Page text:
You may wonder, wasn’t I reading a software company blog? Just… Bear us for a second here, this is something interesting!

Liver cancer is pretty bad. About 70% of people who are diagnosed, die as a result of the cancer. Even worse, mechanically removing the tumor usually also means removal of a significant portion of healthy tissue, which is bad in itself, but sometimes also impossible, for example due to the tumor’s position in the liver or weak liver function in the patient.

One solution is of course a liver transplant, but unfortunately getting transplantable livers is hard, and growing them in a lab is still a long way away. A third option is called an ablation treatment, where portion of the liver tissue is destroyed by freezing or heating it. This happens by inserting a large needle to the liver, often from the lateral side between the ribs. The heating needles work by inducing an AC current or by microwave radiation.

At this point you may be wondering, wasn’t I reading a software company blog? Just… Bear with me for a second here.

The problem with ablation treatments is, that their effectiveness varies highly depending on the experience of the radiologist performing the operation. The needle effectively burns a volume inside the liver, and if it doesn’t hit the correct spot, we end up destroying healthy liver tissue and leaving the tumour intact.

Another issue is, that there is currently very little in ways of training for the procedure. Ablation treatment is physically quite similar to biopsies. The patient is placed in some kind of imaging machine, commonly CT or ultrasound, and the needle is inserted into the tumor. In Finland, only radiologists with years of experience in biopsies and other operations perform ablations, but what if we could help doctors train these procedures? Could we increase their availability and effectiveness?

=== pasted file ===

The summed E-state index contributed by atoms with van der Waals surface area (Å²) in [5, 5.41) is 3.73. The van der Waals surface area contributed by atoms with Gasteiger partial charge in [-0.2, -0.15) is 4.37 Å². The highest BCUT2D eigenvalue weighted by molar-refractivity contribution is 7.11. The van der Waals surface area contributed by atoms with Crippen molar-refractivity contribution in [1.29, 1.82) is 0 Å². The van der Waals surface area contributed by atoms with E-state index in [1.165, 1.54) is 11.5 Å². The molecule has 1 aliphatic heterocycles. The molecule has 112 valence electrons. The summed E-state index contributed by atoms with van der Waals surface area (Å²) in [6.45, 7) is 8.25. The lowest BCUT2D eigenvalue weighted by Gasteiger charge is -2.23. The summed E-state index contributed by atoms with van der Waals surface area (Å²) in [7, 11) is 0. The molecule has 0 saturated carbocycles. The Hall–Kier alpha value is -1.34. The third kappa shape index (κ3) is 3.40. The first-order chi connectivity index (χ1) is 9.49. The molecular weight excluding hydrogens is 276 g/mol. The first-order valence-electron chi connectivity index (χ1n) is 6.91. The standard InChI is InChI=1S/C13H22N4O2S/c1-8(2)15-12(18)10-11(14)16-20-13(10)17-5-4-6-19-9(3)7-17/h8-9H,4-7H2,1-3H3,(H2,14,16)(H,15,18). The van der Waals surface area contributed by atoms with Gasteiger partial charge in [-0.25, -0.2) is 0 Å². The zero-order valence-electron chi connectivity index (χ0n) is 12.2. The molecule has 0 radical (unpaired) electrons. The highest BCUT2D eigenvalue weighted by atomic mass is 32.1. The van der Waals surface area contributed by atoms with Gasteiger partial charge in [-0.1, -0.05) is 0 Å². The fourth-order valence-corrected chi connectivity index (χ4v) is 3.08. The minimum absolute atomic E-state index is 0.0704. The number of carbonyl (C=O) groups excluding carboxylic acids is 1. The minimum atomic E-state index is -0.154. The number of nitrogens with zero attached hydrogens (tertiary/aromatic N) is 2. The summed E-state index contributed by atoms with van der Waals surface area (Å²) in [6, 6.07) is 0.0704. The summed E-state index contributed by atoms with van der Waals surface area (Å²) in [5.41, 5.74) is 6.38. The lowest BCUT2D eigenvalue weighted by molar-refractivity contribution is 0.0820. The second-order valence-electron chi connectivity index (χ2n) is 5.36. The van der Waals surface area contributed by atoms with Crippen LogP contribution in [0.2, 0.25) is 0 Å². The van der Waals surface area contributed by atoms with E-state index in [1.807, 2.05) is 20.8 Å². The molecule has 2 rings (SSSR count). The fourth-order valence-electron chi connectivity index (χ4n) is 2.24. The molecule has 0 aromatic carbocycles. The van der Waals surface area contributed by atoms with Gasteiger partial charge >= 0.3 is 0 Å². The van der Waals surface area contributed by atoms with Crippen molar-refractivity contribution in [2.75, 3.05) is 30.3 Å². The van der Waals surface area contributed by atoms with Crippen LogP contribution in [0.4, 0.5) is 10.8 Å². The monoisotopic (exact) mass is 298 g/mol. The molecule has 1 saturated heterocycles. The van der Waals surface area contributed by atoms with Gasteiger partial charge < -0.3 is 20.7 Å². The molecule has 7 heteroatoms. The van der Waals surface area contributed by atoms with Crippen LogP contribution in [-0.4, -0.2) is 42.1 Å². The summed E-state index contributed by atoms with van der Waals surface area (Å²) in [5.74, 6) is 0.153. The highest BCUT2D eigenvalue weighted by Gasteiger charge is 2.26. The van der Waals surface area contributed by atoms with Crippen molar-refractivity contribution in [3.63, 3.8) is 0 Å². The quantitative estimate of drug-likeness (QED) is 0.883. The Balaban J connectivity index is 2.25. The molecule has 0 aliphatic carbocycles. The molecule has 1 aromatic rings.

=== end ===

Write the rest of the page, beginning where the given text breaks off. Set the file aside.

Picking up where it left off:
This was the problem presented to us by researcher Mika Pollari from Aalto University and what we set to find out over 4 months. A short series of blog posts will describe how we set out to find if building a training system like this could be built, and what we ended up constructing.

Specifically, we decided we would build a simulator which:

1. Would have a human analogue, to simulate needle insertion
2. Would have a needle suitable for ablation and a system which tracks the needle’s location
3. Would display a simulation of the guidance images (CT or MRI)

The combination should allow the doctor to practice the most important steps of the procedure. We did not consider the problem of heat sinks (blood vessels), or liver movements or other structural issues. The project then, will include a physical hardware component (the mannequin or ‘phantom’), an electronic component (the tracker) and a software component for displaying the simulation (the guidance system).

In the next post of this series it is described how we actually set out to solve the problem. Until the next time!